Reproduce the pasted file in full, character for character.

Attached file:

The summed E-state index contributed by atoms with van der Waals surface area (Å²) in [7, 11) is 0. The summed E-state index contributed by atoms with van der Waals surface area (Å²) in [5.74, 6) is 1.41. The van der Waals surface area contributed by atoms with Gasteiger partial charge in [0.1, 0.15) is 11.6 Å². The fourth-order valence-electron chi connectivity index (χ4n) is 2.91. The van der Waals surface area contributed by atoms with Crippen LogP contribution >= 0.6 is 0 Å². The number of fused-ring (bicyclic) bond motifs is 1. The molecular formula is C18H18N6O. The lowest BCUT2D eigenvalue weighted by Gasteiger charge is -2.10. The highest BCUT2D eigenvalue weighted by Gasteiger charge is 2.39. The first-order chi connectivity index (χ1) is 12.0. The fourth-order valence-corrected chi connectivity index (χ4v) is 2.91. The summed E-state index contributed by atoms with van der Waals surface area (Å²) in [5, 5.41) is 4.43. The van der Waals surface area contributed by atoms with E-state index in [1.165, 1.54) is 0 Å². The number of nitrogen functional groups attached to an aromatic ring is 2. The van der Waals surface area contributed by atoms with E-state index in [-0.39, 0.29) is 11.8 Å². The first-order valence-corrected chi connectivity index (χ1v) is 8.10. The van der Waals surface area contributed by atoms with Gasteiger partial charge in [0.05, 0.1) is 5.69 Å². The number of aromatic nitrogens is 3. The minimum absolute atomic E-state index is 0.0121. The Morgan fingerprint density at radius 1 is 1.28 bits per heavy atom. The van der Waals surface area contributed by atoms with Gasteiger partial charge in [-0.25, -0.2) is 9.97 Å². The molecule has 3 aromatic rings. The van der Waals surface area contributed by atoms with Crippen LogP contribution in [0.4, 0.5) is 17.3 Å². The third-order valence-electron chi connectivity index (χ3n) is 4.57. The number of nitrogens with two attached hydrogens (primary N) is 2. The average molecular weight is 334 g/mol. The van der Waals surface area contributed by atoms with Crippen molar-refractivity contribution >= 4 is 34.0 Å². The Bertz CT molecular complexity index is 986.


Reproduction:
The summed E-state index contributed by atoms with van der Waals surface area (Å²) in [7, 11) is 0. The summed E-state index contributed by atoms with van der Waals surface area (Å²) in [5.74, 6) is 1.41. The van der Waals surface area contributed by atoms with Gasteiger partial charge in [0.1, 0.15) is 11.6 Å². The fourth-order valence-electron chi connectivity index (χ4n) is 2.91. The van der Waals surface area contributed by atoms with Crippen LogP contribution >= 0.6 is 0 Å². The number of fused-ring (bicyclic) bond motifs is 1. The molecular formula is C18H18N6O. The lowest BCUT2D eigenvalue weighted by Gasteiger charge is -2.10. The highest BCUT2D eigenvalue weighted by Gasteiger charge is 2.39. The first-order chi connectivity index (χ1) is 12.0. The fourth-order valence-corrected chi connectivity index (χ4v) is 2.91. The summed E-state index contributed by atoms with van der Waals surface area (Å²) in [5, 5.41) is 4.43. The van der Waals surface area contributed by atoms with E-state index in [1.165, 1.54) is 0 Å². The number of nitrogen functional groups attached to an aromatic ring is 2. The van der Waals surface area contributed by atoms with E-state index in [-0.39, 0.29) is 11.8 Å². The first-order valence-corrected chi connectivity index (χ1v) is 8.10. The van der Waals surface area contributed by atoms with Gasteiger partial charge in [0.05, 0.1) is 5.69 Å². The number of aromatic nitrogens is 3. The minimum absolute atomic E-state index is 0.0121. The Morgan fingerprint density at radius 1 is 1.28 bits per heavy atom. The van der Waals surface area contributed by atoms with Gasteiger partial charge in [-0.25, -0.2) is 9.97 Å². The molecule has 3 aromatic rings. The van der Waals surface area contributed by atoms with Crippen LogP contribution in [0.4, 0.5) is 17.3 Å². The third-order valence-electron chi connectivity index (χ3n) is 4.57. The number of nitrogens with two attached hydrogens (primary N) is 2. The average molecular weight is 334 g/mol. The van der Waals surface area contributed by atoms with Crippen molar-refractivity contribution >= 4 is 34.0 Å². The Bertz CT molecular complexity index is 986.